The clouds were full, threatening rain but we stayed dry while visiting Mount St Helen, in Washington state. It is an active volcano, located in the Cascade Range. It had erupted in 1980, removing most of its northern face and creating a huge crater. It was the deadliest and most economically destructive volcanic event in the history of the United States.
Our goal for the day was to continue riding until we reached Portland, Oregon. We arrived late and it was dark out but we found a great place to pitch our tent near a forest. With the rain hitting hard in the morning, we were glad that the tall trees kept us dry as we packed.
On our way out, we stopped at a KTM dealership to pick up a few things. We were greeted by Steve and Vint when we first walked in. They answered a bunch of questions we had about products, and they also shared a lot of advice with us. Vint had his own sexy KTM 990 ready for a trip to Banff, Alberta that same day. The mechanic, Todd, asked us to ride the motorcycle around to the back parking lot. He met us there with some tools and taught us how to tighten the chain. They were so nice that they even gave us a few gifts, including a spray that easily cleaned the thousands of dead insects that our helmets and windshield had collected. Thank you KTM in Gresham, Oregon for your genuine customer service.
As we continued on our journey, we rode past beautiful, golden fields that suddenly turned black. Even though the landscape had been victim to a forest fire, it still kept it’s beauty. In need of a gas station, we had no choice but to head in the wrong direction. Bend, Oregon was a really nice town and since we arrived with minimal daylight, we pitched our tent in a grassy area on the side of an abandoned parking lot. It seemed like a great spot until the Police arrived. “Hello, is anybody there? This is the Police” we walked out to introduce ourselves and to explain why we were there. They asked for ID, ran our names and joked about us being a couple of Canadians. They told us that we were private property and the hired security called them about trespassers. We got permission to stay, but at 7am the irrigation was turned on. It was obvious that the owner wanted us gone because the grass was yellow and the dirt was extremely dry from being previously deprived of water. Luckily, we were not effected by the sprinklers and did not get wet. Nanner, nanner, nanner :p
During breakfast, we met a sweet couple who recommended we visit an area called Painted Hills. The area looked like smooth piles of sand in colourful layers of red, black and gold, corresponding to various geological eras. We then rode through winding streets until the sun began to set and we decided to camp on the side of the road, nestled in a forest.
The following day, we rode past many cattle farms. At one point, the road was blocked by at least fifty cows. We sat there awkwardly, waiting patiently for them to move but they weren’t going anywhere. Finally, a car pulled up beside us and a lady began yelling, “Don’t stop, drive through the herd. Don’t you know we have a job to do?” What the heck? We were on a motorcycle, not a horse, did we look like we’re supposed to know what to do? As we began to ride, the cows ‘moo’ved aside but some of them snorted snot out of their nostrils as they kicked their hind legs, threatening to charge at us. When the smell was gone, I loosened my grip from Rocky’s waist, opened my eyes and noticed we rode past them without problems. I wasn’t scared, and I definitely didn’t take revenge by stopping in Denio Junction, Nevada, a couple of hours later for one of the best burgers we have ever tasted.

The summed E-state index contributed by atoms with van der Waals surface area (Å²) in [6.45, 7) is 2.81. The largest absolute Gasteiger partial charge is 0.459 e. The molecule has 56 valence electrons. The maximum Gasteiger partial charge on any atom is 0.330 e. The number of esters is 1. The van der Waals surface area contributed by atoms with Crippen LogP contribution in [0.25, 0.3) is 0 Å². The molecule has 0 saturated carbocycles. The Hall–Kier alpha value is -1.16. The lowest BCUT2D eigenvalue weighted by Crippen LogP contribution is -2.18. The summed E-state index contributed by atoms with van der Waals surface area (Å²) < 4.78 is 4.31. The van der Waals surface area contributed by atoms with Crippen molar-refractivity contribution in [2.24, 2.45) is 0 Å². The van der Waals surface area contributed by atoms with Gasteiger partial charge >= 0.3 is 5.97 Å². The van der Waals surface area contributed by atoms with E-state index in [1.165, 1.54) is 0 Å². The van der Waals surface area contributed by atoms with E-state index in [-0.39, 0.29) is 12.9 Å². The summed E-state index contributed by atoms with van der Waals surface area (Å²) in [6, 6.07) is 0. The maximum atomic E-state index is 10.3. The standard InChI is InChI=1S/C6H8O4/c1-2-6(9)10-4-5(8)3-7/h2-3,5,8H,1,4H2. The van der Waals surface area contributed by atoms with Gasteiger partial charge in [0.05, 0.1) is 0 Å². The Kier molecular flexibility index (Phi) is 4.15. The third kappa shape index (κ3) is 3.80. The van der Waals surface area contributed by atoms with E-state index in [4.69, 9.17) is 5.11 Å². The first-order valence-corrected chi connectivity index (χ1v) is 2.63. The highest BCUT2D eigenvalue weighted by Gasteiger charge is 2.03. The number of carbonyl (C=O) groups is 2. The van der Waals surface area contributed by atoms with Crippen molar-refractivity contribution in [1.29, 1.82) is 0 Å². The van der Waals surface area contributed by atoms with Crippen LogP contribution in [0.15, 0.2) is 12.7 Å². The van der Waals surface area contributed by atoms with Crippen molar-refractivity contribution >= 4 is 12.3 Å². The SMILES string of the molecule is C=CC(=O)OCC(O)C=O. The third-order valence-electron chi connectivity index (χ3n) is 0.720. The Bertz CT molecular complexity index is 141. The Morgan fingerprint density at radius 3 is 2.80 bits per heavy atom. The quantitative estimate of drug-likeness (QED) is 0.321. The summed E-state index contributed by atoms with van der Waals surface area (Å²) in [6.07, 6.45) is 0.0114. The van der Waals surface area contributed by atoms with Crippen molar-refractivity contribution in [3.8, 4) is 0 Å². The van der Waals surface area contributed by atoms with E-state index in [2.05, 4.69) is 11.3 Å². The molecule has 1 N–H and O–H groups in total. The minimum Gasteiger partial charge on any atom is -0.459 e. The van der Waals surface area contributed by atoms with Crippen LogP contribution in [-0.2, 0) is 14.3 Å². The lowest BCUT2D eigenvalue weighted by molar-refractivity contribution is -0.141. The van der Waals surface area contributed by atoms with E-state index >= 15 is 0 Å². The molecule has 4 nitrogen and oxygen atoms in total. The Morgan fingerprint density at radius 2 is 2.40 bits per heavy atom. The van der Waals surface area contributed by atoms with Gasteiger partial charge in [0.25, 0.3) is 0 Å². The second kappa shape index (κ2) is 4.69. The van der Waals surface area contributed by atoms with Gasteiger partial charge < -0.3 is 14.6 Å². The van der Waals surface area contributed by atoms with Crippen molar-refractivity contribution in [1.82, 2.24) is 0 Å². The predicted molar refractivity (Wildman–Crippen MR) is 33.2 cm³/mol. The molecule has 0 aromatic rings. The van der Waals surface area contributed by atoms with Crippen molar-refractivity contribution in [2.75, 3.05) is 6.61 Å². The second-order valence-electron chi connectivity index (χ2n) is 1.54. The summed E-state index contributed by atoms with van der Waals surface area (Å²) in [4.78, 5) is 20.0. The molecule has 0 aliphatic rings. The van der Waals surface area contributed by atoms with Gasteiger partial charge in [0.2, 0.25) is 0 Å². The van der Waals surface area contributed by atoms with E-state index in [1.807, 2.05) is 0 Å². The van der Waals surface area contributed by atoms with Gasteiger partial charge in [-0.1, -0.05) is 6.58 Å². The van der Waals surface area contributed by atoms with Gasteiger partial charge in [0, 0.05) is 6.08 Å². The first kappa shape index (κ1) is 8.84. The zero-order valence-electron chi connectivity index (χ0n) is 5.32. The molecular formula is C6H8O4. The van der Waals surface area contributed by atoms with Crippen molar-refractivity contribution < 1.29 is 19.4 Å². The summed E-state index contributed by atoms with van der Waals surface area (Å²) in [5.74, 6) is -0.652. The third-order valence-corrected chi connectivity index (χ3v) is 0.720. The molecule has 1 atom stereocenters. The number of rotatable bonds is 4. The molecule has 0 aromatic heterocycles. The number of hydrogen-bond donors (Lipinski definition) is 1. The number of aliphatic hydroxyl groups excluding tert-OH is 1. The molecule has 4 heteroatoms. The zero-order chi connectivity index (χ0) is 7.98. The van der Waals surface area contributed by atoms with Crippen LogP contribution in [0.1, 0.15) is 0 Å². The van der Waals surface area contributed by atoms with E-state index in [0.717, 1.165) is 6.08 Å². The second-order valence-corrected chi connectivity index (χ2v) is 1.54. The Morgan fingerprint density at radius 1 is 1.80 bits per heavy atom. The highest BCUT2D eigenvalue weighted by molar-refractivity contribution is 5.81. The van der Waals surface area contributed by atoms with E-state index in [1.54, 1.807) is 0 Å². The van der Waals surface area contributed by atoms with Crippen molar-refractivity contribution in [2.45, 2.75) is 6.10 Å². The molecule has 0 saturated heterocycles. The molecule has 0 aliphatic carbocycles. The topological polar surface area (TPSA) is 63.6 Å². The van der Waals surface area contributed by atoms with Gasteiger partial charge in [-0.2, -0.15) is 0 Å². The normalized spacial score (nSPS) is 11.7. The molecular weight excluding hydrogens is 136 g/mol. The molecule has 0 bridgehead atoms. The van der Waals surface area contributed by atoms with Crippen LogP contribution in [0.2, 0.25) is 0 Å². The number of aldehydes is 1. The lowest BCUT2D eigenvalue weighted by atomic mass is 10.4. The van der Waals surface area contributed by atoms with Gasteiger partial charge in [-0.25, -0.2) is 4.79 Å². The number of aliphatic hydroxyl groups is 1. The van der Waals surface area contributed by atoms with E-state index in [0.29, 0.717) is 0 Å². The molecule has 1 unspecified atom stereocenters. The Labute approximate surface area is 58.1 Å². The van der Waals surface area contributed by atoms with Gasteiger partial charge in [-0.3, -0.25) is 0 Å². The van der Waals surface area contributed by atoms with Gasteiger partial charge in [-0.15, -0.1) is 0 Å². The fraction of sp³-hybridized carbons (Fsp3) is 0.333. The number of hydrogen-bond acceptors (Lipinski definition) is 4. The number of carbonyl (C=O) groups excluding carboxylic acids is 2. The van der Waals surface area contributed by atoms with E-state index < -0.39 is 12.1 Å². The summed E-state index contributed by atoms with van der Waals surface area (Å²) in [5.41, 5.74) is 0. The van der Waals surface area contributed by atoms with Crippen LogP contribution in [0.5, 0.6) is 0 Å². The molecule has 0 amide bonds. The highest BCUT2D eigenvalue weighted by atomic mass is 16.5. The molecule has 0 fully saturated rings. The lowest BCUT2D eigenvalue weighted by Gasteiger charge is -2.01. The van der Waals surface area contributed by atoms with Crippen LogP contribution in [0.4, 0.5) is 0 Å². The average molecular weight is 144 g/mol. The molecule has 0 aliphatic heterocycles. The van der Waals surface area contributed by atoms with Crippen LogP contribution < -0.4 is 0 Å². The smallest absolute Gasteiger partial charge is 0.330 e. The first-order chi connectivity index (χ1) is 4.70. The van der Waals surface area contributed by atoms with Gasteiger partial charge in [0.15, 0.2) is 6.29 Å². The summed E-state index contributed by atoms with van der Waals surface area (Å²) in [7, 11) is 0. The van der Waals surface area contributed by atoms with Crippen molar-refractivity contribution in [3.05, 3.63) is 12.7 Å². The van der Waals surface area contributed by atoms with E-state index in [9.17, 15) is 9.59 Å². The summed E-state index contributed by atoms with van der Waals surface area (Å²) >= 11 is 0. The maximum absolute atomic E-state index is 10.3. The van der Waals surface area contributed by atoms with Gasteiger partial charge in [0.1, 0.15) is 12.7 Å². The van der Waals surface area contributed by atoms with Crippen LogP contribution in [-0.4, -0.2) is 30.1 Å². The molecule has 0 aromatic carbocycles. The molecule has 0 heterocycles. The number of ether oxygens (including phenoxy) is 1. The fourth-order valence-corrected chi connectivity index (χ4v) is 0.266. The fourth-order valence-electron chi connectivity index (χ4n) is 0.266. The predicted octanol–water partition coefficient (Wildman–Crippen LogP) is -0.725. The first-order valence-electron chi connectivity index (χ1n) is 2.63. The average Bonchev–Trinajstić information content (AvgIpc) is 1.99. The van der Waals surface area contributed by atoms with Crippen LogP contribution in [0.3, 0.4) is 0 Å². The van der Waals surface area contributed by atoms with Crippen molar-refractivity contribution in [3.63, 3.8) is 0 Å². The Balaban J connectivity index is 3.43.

After filling up the gas tank and fuel cans, we rode towards the Alvord Desert. It is in the middle of nowhere, hidden beside the Steens Mountain. Looking more like a mountain range than a single mountain, it stretches approximately 90km. We rode alongside of it, from asphalt onto gravel until we were able to see the Alvord Desert. I felt confused with what I saw. The Alvord Desert was approximately 10 by 20 km, hidden beside the Steens Mountain we were riding on. I wasn’t sure if it was a mirage by the way the sun was shining on the hard, dry, flat sand, but there appeared to be a lake in the distance. Below us was a group of people, and it was strange to see that they had sail boats with wheels. We rode towards them and they introduced themselves as well as their dirt boats. We pitched our tent, opened a bottle of wine, that we had been saving, and our new friends explained that during the day, they raced through the open space as the wind blew them around. How cool!
We were told that the Alvord desert was a dried up lake bed and not far from us were hot springs we could soak in. We stayed up to finish our bottle of wine, under the most incredible sky I have ever seen. It was the perfect night for the stars to show off their home in the galaxy. The Milky Way was very visible, Meteorites were shooting through the sky and we could see planets twinkling and satellites traveling. What a spectacular place!
The following morning, we were invited to eat a delicious breakfast with our new neighbours. Soon after, we relaxed in the hot spring. Upon returning to our tent, we were invited to race around on the dirt boats. The wind was too calm, so we decided to race around on the motorcycle instead. I got tossed and almost thrown as we rode through areas with bushes and soft sand but it was so much fun! Our new friends, Lance and Keith, invited us for beer and dinner, we stayed one more night and the four of us spent it star gazing.
Early the next morning, we all gathered for breakfast and said our good byes. The bike was packed, the fuel cans were emptied into the gas tanks and Rocky found a ‘short cut’ out of the desert on the GPS.